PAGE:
Many organisations use obsolete equipment to a greater or lesser extent. Not entirely surprising, as replacement requires proper preparation and planning. However, using obsolete technologies can add unnecessary costs and ultimately make it harder to stay competitive.

In addition there are a number of technical reasons for replacing legacy equipment, such as:

Need for higher speeds

'North-South' traffic (User to Application) is increasingly being replaced by 'East-West' traffic (Applications among themselves). This trend, which has been ongoing for several years, requires different network architectures. This affects Datacentre Switching and DataCenter Interconnect (DWDM) designs.

End of Hardware Support

In this case, the supplier stops supporting the equipment. If the equipment becomes defective or unusable, it is no longer possible to have it repaired or replaced through the supplier.

End of Software Support

In this case, support from the supplier expires and no more maintenance is offered. You can still use the software, but there will be no new updates . Bugs or other defects are also no longer fixed. This creates a high risk of security vulnerabilities.

Compliancy with laws and regulations

Increasingly, equipment must comply with (increasingly stringent) laws and regulations. Think of NIS1 and, in the future, NIS2.

Issues to consider when replacing legacy equipment

Once a decision has been made to replace legacy equipment, it is important to make the right choices. After all, these are long-term choices that often require a considerable investment. Considerations that should definitely be included for consideration include:

1. Does the new equipment fit within the new network architecture?

Common network speeds include 10Gb/s, 40Gb/s and 100Gb/s. However, moving from 10Gb/s to 100Gb/s requires more complex chips. A transition from 10Gb/s to 25Gb/s may then be simpler, but here it is very important to check whether the new equipment can handle these new network speeds.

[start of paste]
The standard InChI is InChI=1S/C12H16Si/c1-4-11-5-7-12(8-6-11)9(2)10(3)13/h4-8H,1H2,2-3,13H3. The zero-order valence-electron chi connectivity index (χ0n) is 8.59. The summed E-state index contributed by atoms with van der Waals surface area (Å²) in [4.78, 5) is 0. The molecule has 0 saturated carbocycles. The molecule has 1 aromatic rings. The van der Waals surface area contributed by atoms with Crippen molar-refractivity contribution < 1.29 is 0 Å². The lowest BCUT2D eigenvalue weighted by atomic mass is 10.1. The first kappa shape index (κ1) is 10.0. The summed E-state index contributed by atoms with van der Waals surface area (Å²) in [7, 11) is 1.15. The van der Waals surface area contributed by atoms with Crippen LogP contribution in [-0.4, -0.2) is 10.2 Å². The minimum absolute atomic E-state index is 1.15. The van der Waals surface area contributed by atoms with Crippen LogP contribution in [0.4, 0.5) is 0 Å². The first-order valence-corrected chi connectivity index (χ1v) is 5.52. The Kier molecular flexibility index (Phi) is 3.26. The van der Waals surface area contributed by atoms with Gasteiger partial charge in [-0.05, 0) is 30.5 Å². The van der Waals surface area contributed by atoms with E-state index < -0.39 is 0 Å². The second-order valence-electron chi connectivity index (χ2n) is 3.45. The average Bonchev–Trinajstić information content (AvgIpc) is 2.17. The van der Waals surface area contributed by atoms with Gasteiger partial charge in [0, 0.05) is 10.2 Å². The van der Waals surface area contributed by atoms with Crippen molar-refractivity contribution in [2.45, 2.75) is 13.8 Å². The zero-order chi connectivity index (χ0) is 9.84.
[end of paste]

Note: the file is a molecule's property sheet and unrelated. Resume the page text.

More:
2. Can the equipment handle higher speeds of 'East-West' traffic?

New network architectures in a redundant data centre environment, often require many cross-connections. Be sure that the new equipment is suitable for this.

3. Is there room to grow?

In many cases, renewing equipment involves a long-term investment. And while it is difficult to predict, it is important to estimate the increase in data traffic for the coming years. For example, look back over the past five years and then consider how this trend will continue in the coming years.

4. Is encryption possible?

NIS, the Network and Information Systems Directive, is a directive that focuses on risks that threaten network and information systems, such as cyber security risks. This directive is expected to be succeeded by NIS2 in 2024. Until now, this directive has mainly applied to mission-critical organisations, but with the advent of NIS2, its scope will be extended to a much wider range of sectors of importance to the economy and society.

NIS2 includes specific guidelines and procedures for using encryption. Therefore, make sure encryption is possible with the new equipment. Even post-quantum encryption systems are now available.

5. Can low-latency be guaranteed?

Especially in a hybrid cloud environment, there are many aspects that affect latency. Keep this in mind. Not only in the network architecture, form of encryption and connectivity, but also in your choice of the right equipment.

Want to know more about this topic? Register for the webinar 'Future-Proofing Your Network: Legacy Equipment' on 23 August or make an appointment with one of our specialists.